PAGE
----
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Postformal Thought and Adult Development

Living in Balance
  • Jan D. Sinnott
Part of the The Springer Series in Adult Development and Aging book series (SSAD)

Overview

Adulthood may be described as a stage of life in which we wrestle with the mystery of existence, in the midst of life’s chaos, in the here-and-now rather than in some perfect potential future. The unique qualities of adulthood can be difficult to describe developmentally. Adults are neither changing toward some defined endpoint, nor changing away from some past perfection. Instead, healthy adults keep a dynamic homeostasis; they balance. They change as if in a dance, or as if practicing an Eastern art such as tai chi, moving through forms and paces. In dancing, what matters and what is enjoyable—the whole purpose in fact—is movement in the present moment, and, of course, not falling over. In dancing, the process itself is the goal. To choose to dance is to pick a form and simply do it; the walk within the dance does not “get” anywhere! But for those of us in Western cultures, especially those of us who study human behavior and are enculturated to seek goals and linear causes, the metaphor of the “dance” of development might become an irritating metaphor, too, because Westerners want to know where the dance of adult development is going. If we do demand to know the destination (in terms of life trajectory), the dance seems to be going to a destination no grander than death. Aware of this, the conscious development of adults seems to include the ability to take part enthusiastically in the dance of life for its own sake, with an awareness of mortality.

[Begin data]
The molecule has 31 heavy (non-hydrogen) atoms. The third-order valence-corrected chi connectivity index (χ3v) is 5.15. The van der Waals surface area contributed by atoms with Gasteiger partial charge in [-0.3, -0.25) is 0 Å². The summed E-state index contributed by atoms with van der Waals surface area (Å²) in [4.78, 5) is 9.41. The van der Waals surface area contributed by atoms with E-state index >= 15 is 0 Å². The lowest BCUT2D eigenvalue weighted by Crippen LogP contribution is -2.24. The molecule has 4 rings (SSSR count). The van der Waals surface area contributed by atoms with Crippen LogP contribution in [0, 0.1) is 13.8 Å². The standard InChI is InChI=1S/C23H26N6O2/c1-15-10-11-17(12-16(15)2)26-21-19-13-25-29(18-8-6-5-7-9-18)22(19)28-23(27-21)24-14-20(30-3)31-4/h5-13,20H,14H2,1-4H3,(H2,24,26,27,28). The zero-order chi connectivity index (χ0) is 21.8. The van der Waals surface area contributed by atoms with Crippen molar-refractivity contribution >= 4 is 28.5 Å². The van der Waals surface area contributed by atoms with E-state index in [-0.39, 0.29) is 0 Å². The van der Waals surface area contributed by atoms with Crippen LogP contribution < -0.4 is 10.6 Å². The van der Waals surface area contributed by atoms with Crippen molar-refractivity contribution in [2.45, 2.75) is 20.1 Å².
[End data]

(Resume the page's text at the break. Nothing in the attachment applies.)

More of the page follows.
Keywords

Gender Role Intimate Relationship Adult Development Marital Adjustment Dyadic Adjustment 
These keywords were added by machine and not by the authors. This process is experimental and the keywords may be updated as the learning algorithm improves.

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Copyright information

© Springer Science+Business Media New York 2002

Authors and Affiliations

  • Jan D. Sinnott
    • 1
  1. 1.Department of PsychologyTowson UniversityTowsonUSA

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